No, she doesn’t keep them all as pets, but technically any unmarked swans that dwell in open water around the country belong to her. Yes, this is a real thing. In order to keep track of all the foul, the Keeper of the Swans was created. However, the job was so important to England that they divided the role into two.

We know this sounds absurd, but it really happened.

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The roles were divided in 1993 into the Warden of the Swans and the Marker of the Swans. Professor Christopher Perrins and David Barber are the current holders of the positions. So, what to they do? Well their main responsibility is to count all of the swans.

Otherwise known as the “Upping of the Swans,” they go around and not only count them, but track their health for conservation efforts. The document is then released to the public. You know, in case they are worried about the swans.

Master Of The Queen’s Music

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Sort of like the queen’s official hype music playlist.

We can all agree that there are few things more important than music, and particularly a good playlist. It’s the soundtrack to our lives. So it’s not surprising that the queen has a music-related job. While the position doesn’t involve comprising day-to-day jams, it is reserved for composing new pieces for state occasions.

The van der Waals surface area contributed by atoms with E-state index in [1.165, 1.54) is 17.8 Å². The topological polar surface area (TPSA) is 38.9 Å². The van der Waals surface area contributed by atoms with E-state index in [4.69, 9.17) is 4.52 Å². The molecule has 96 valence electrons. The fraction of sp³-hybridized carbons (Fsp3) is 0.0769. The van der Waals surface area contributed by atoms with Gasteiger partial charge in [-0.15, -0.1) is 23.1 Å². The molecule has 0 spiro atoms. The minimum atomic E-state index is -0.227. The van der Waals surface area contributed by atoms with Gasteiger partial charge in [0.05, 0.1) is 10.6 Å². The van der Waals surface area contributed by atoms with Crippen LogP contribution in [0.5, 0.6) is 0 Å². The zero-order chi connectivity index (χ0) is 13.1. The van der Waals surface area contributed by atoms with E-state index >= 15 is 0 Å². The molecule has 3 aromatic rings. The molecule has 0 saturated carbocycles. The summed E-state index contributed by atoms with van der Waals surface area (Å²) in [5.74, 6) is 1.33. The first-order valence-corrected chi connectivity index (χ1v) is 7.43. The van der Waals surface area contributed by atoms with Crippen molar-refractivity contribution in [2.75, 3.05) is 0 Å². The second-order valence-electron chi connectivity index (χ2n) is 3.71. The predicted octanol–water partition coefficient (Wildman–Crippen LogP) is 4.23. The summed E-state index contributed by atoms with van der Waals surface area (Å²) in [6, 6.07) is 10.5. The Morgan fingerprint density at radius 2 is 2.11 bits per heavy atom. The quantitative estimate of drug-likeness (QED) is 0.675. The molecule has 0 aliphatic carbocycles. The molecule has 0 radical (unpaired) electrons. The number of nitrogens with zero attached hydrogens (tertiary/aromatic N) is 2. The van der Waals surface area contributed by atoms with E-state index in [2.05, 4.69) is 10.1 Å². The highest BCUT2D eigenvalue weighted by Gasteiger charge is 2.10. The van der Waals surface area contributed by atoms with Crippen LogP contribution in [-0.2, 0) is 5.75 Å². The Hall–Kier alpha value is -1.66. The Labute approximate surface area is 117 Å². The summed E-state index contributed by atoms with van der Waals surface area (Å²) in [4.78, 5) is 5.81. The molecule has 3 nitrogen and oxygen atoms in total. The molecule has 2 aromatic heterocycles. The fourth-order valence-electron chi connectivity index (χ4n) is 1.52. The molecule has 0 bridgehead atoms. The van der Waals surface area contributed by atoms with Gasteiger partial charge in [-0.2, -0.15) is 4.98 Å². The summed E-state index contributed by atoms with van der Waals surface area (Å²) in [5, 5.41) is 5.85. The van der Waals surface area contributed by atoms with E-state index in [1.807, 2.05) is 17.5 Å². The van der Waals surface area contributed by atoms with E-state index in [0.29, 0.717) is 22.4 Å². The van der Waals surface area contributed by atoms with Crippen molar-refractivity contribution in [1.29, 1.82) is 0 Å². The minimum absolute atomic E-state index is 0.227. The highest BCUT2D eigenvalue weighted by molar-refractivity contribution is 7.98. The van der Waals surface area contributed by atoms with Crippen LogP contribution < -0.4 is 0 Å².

The role dates back to 1625.

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For centuries, the role of Master of the Queen’s Music has been given every ten years to a prominent musician. Currently, the role is held by composer Judith Weir, but will be up for replacement in 2024.

Each composer isn’t required to create anything specific, but will often make rearrangements to classics like “God Save The Queen.” Hey, so, um, in 2024, may we suggest Beyoncé? Think about it.

Surveyor Of The Queen’s Pictures

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A picture is worth a thousand words, and millions of dollars.

The entire Royal Collection for the United Kingdom is in Queen Elizabeth II’s possession. That translates to just over one million paintings and historical pieces. So, who presides over such a treasure? The Surveyor of the Queen’s Pictures. The role has belonged to Desmond Shawe-Taylor since 2005, and we have a feeling he’s not going anywhere.

Seems like A LOT of pressure.

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He is in charge of overseeing the entire collection, which includes everything on display to the public as well as anything stored in the archives. He also has full charge over the care and maintenance of any paintings or works of art that reside in any of the royal homes and palaces.